Mrs. Kuhl tells me to stop posting and tweeting bad news about the state; after all we own a house here, so if I want to move away then I have to convince a buyer that Connecticut is just aces. I respond that the first step to recovery is admitting the problem exists.
Last Saturday I was invited to participate in History Day, wherein students put together historical projects — papers, documentaries, museum exhibits, websites, you name it — based on extensive research and interviews. The projects are then judged and the winners are awarded something — what, I’m not sure. Towards that goal, the Fairfield Museum and History Center collected a bunch of historians and invited kids from around southwest Connecticut to ask us, one-on-one, for advice and direction.
I’m flattered to have been asked to help out, especially because I was only one of two historians present who didn’t have a PhD after his or her name. Most of the kids were middle-school aged and I was amazed at how deeply some of them had leapt into their subjects, but after the original shock — this was my first experience with History Day — I realized I could provide something the other historians probably couldn’t, namely guidance on finding interviewees and resources like images and how to structure their narratives.
I’ve been asked before to write articles or columns on writing advice. I always decline, mainly because I feel every writer’s methods and path are too particular to be much use to anybody else, and also because I often feel too lost at sea myself to advise others how to navigate. That said, as I sat and talked with the students there were four recurring suggestions that popped up over and over, and maybe it’s helpful to repeat them here in case you, my noble reader, find yourself or your offspring working on something similar.
Make it personal. I felt afterwards that my experience as a parent played a bigger part than my work as a writer or historian. You know how it is: your kid comes home with some grandiose idea for a school project, but when it comes time to sit and do the project with him, the ellipsis between Point A and Point Z becomes abundantly clear. Many of the attendees at History Day simply needed help drilling down to what their end product would be and how they would present it. To that end I recommended identifying a specific person or point in time — or, if the project was biographical, an episode in the person’s life — that is illustrative of the overall history or arc. One young woman was doing her project on the Radium Girls and I advised her to highlight one of the girls in particular. Readers or viewers naturally empathize with individuals and by showcasing one girl’s experience, the student could communicate the broader phenomenon.
Prioritize your content. In research, you always wind up with more information than is germane to your project. All projects have limits, whether it’s a word count or a maximum running time for a documentary or skit, and limits are good because they help structure your narrative. For example, in Smedley I left out a lot of info about Smedley’s post-war merchant trade. To the internal completist it seems a shame to leave stuff out but throwing in everything will get you, and your reader, lost in the weeds. You have to prioritize what to include, and in doing so you give the project an architecture. A zillion biographies have been written about what made Hitler be Hitler. They all work from the same pool of facts but each historian places emphasis on a different aspect: one thinks Hitler was the way he was because he was a failed art student, while the next thinks Hitler was Hitler because of his experiences in World War I, and so on. Each writer arrives at her conclusions by emphasizing or prioritizing episodes or sets of facts over others. Use the scissors. The good news is that the stuff you cut often shows up in other projects. Especially blog posts.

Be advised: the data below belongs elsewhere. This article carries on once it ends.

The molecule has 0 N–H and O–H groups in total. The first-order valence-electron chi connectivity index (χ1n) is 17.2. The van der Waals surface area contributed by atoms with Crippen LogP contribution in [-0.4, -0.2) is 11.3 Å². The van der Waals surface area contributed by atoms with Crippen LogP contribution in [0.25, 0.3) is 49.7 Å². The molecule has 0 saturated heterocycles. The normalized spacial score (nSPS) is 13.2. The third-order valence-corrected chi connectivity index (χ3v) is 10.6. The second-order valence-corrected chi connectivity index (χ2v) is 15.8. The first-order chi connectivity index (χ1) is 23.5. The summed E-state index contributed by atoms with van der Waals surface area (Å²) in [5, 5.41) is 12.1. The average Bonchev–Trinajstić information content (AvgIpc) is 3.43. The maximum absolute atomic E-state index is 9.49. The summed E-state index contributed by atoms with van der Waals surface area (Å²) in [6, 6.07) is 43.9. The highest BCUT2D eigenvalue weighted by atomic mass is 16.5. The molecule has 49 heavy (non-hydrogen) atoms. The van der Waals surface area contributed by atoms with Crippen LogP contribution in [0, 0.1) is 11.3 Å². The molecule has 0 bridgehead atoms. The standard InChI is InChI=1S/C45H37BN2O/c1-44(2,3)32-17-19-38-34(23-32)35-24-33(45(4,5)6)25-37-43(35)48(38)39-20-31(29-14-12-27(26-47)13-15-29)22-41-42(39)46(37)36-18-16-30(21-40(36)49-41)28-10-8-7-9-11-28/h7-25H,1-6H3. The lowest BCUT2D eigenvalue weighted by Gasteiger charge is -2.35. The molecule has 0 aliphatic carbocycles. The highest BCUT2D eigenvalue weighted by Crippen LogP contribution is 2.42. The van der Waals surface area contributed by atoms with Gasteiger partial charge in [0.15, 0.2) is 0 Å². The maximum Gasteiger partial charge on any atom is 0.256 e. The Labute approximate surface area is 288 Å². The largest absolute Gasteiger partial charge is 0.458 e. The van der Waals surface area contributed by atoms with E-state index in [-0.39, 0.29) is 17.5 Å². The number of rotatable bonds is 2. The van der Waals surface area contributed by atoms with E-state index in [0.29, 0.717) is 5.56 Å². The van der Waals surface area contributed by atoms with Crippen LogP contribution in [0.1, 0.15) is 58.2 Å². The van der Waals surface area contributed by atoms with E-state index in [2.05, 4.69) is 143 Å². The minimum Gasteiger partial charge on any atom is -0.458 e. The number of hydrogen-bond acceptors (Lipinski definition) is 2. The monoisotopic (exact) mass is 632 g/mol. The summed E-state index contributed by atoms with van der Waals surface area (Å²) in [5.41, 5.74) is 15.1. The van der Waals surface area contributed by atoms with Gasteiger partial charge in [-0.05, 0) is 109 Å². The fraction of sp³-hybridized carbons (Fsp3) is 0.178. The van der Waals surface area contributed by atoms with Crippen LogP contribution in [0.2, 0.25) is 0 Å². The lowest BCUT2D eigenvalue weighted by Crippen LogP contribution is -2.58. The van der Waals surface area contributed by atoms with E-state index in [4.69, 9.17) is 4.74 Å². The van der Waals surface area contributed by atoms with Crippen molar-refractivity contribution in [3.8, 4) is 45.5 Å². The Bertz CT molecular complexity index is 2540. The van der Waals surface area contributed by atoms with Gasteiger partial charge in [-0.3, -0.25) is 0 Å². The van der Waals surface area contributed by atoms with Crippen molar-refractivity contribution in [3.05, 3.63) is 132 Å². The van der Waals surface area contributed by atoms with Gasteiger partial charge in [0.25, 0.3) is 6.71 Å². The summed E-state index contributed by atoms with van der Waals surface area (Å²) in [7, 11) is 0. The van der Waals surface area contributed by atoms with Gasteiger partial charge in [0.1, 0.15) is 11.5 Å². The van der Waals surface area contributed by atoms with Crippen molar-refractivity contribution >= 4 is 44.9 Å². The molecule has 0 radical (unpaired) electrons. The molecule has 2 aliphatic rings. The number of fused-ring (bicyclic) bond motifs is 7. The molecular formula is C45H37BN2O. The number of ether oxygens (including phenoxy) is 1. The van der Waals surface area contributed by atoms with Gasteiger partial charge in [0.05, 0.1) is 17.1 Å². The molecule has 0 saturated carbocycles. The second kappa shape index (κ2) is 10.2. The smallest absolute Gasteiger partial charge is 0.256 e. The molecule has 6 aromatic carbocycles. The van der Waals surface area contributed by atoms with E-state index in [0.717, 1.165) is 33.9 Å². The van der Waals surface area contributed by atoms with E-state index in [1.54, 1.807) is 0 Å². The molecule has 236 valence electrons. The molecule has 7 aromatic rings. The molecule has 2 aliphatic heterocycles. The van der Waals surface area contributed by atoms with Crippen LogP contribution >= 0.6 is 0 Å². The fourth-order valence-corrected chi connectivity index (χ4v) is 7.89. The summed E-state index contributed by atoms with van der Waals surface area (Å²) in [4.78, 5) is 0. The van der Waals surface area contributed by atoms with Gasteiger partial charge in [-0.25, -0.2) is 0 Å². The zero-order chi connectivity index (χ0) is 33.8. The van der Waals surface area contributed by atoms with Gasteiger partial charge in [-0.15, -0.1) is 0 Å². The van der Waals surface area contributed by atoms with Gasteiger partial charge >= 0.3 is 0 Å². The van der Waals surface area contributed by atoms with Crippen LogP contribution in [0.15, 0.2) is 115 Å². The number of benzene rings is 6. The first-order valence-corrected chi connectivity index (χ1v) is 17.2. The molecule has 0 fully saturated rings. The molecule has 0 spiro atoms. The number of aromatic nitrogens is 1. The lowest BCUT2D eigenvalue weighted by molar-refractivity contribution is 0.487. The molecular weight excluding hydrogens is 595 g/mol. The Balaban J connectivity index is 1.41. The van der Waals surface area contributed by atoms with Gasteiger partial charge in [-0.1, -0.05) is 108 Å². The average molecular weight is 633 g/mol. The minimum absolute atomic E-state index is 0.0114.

Pick up the phone. Free lunch was included in History Day, which was certainly an inducement for me to attend. As we sat munching, the grown-ups chuckled over how reluctant the kids were *to call* someone on the phone. One young man I spoke to was researching early Fords and how they changed American culture; another pair was doing a project on the Black Sox scandal; and still another couple of students was making a doc about cannibalism at Jamestown. Yet none of them had actually contacted Ford or the White Sox or Historic Jamestowne. I told them that big longstanding companies or franchises like Ford and the White Sox will often have dedicated historians and archives, and places like Historic Jamestowne, whose whole mission is public outreach, will likewise have staff happy to answer questions (especially from kids). It’s always worthwhile to contact a company or group directly to see what they have. Go to their website and look for their media or PR office. Or, worst case, just call their direct number and ask the voice on the other end.